Increasing collaboration between employees can bring huge benefits to any organisation. And it’s an area in which social media can make a major contribution – connecting internal experts through networks and communities; aggregating an organisation’s expertise through wikis and forums; or providing interactive work-spaces, enabling faster responses to market opportunities.
As with any business initiative however, getting the most from increased collaboration needs proper planning, resourcing and implementation.
Over a series of posts The Good, the Bad and the IT looks at three important aspects of collaboration that any initiative should consider;
- make it about the users (The ‘Good’…)
- understand the costs (the ‘Bad’…)
- tailor the technology to the opportunity (and the ‘IT’).
So, first off…
A recent article in Wired magazine featured Gentry Underwood, head of knowledge sharing for IDEO, discussing how the global design agency has developed their award winning intranet, ‘The Tube’, as a means for sharing information.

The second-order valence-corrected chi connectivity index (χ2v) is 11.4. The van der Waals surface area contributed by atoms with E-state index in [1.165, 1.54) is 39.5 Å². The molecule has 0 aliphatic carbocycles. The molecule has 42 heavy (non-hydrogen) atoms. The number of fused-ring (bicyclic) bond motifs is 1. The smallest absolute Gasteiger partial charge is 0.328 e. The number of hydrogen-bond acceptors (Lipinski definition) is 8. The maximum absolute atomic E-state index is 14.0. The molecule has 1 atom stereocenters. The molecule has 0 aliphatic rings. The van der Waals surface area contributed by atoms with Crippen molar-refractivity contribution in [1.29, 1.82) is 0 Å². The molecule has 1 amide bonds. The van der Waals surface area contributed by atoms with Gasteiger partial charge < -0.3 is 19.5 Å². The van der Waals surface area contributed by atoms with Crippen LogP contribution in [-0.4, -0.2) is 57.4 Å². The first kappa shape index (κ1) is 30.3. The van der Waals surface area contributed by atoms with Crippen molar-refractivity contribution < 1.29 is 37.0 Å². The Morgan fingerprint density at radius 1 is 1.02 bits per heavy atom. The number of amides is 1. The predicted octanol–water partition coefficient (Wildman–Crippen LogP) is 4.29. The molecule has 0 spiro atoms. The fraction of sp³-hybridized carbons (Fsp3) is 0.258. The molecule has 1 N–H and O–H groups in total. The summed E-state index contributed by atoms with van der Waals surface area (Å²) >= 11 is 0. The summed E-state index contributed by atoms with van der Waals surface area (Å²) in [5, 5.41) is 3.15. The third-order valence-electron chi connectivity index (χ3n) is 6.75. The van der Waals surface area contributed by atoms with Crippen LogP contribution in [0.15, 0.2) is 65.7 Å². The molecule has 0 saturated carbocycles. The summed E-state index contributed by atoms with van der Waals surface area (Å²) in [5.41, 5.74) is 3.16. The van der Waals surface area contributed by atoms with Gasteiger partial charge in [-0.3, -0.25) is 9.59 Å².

IDEO’s success highlights the importance of putting the users before the technology when planning any social media initiative and demonstrates five key principles for developing collaborative working online –
- Build pointers to people – instead of just putting everything everyone knows into a database, focus on identifying people’s experience, expertise and interests then make it easy for others to find them and get in touch.
- Build rewarding systems – users won’t make a system work just to be helpful, they need to see the value in using it, both for the organisation and, more importantly, for themselves.
- Create intuitive interfaces – the more difficult something is to use the quicker it will be abandoned, the software needs to be straightforward for all the users not just the techno gurus.
- Go to your audience, don’t make them come to you – don’t take people out of their everyday routine to use the new system, make it a useful addition to their working day and they will use it more.
- Iterate early and often – the best social tools, like collaboration, grow and improve through responding to user feedback; make this sort of development part of the plan.
This article also appeared on www.GNIUS.co.uk